From £75,07410
The legendary sports car finally adopts turbocharging across its range. Can it still deliver the epic drive we've come to expect?

Our Verdict

New turbocharged Porsche 911 Carrera S

Can the newly turbocharged 911 shoulder Porsche’s heritage?

  • First Drive

    Porsche 911 Carrera GTS manual review

    The ultimate non-Motorsport 911 is now available in the UK with a manual gearbox. Does it offer pure driving pleasure?
  • First Drive

    2017 Porsche 911 Carrera GTS

    Two-wheel drive, manual GTS is a perfect synthesis of power and grip: to drive and live with every day, it is the best 911 of the modern era
6 November 2015

What is it?

The 2016 Porsche 911 is a big break from tradition. For the first time, the mainstay of the Porsche line-up foregoes normally aspirated power in favour of a contemporary turbocharged engine – one that endows the volume-selling Carrera and Carrera S models with greater reserves than ever before, along with better fuel economy.

For aficionados of the fabled German manufacturer, its adoption symbolises a seismic shift in priorities for one of the world’s most sought-after sports cars, overturning a convention that began with the original 911 more than 40 years ago.

Known under the internal codename 9A2, the new engine adheres to the customary horizontally opposed layout, in which the individual cylinder banks are set 180deg apart. However, the new induction process and the associated changes it has necessitated to the cooling system are a significant departure from anything that has gone before.

The new six-cylinder engine boasts a considerably smaller swept volume than the naturally aspirated mill it replaces. However, the inclusion of two turbochargers, which spool up incredibly quickly to enhance combustion, see it deliver greater levels of power and torque than any naturally breathing powerplant used by the 911 through the years.

In its mildest form, running a nominal 0.9 bar of boost pressure in the 911 Carrera, the new rear-mounted powerplant delivers 365bhp and 332lb ft.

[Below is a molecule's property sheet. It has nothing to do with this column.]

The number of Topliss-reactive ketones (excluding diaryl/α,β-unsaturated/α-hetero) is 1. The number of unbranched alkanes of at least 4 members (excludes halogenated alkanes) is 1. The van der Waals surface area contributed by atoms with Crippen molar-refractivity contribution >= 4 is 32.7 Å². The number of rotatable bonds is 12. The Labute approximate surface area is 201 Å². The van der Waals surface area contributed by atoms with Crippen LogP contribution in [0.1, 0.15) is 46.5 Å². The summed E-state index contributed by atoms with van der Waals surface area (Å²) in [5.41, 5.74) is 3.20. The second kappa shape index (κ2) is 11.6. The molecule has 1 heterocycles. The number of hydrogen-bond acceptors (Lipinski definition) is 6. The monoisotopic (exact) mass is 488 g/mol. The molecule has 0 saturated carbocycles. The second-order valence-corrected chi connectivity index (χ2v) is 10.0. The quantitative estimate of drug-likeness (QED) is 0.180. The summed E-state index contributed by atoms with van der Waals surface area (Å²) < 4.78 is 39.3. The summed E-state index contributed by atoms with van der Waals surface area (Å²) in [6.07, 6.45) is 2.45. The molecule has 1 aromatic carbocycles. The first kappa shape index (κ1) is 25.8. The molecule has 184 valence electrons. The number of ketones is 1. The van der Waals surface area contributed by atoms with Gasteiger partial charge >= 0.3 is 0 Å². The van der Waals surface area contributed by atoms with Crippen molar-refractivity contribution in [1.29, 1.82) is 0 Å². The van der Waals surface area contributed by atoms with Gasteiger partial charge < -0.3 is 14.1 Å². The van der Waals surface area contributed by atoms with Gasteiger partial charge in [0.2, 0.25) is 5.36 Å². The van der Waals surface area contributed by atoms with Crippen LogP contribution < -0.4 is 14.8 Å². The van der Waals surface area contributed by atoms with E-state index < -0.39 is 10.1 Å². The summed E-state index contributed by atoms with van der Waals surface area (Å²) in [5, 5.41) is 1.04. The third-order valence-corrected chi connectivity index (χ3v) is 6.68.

With a larger turbocharger and 1.2 bar of boost, it also provides the 911 Carrera S driven here with 414bhp at 6500rpm – 20bhp more and some 900rpm earlier in the range than with the earlier naturally aspirated 3.8-litre unit. With 369lb ft, the new forced-induction unit also offers 45lb ft more than the old engine, and it’s developed 3900rpm earlier, at just 1700rpm.

The new 911 Carrera S is differentiated from its predecessor by a series of subtle exterior styling changes. They include a reprofiled front bumper with active air ducts that close at speeds above 10mph and then open again at 106mph. The shape of the headlights remains the same, but revised internal lenses and standard Xenon projectors now provide a more distinctive four-point daytime running light graphic.

Further back, the door mirrors adopt an LED blinker function, the door handles receive a new design, the rear spoiler sports a fresh look and the rear bumper features cooling ducts down low on either side to help extract hot air from the engine bay.

Inside, the new 911 Carrera and Carrera S receive a new Communication Management system featuring a 7.0in touchscreen monitor with Google Earth and Google Streetview-supported navigation, WLAN connectivity and Apple CarPlay compatibility. Other changes include the choice between a standard 375mm-diameter and an optional 360mm steering wheel – both similar in style to that used by the 918 Spyder.

What's it like?

Everything we were expecting – and more.

It is hard to believe Porsche could have made the 911 Carrera S any more exciting to drive, but that’s exactly what it has done. Granted, its new engine lacks the characteristic induction hum and hard mechanical edge at certain points within the rev range that made the old naturally aspirated unit so invigorating. But what it loses in outright aural qualities, the turbocharged mill more than makes up for with sheer ease of driveability and accessibility of its performance.

At start-up there’s little to indicate that a new engine is sitting in the back. The initial timbre and associated exhaust note are uncannily similar to those of the old powerplant. But nudge the throttle a couple of times and the first subtle difference in temperament is evident. The turbocharged unit happily accepts revs, but it is not quite as rabid in its action as we’ve become accustomed to with the naturally breathing engine.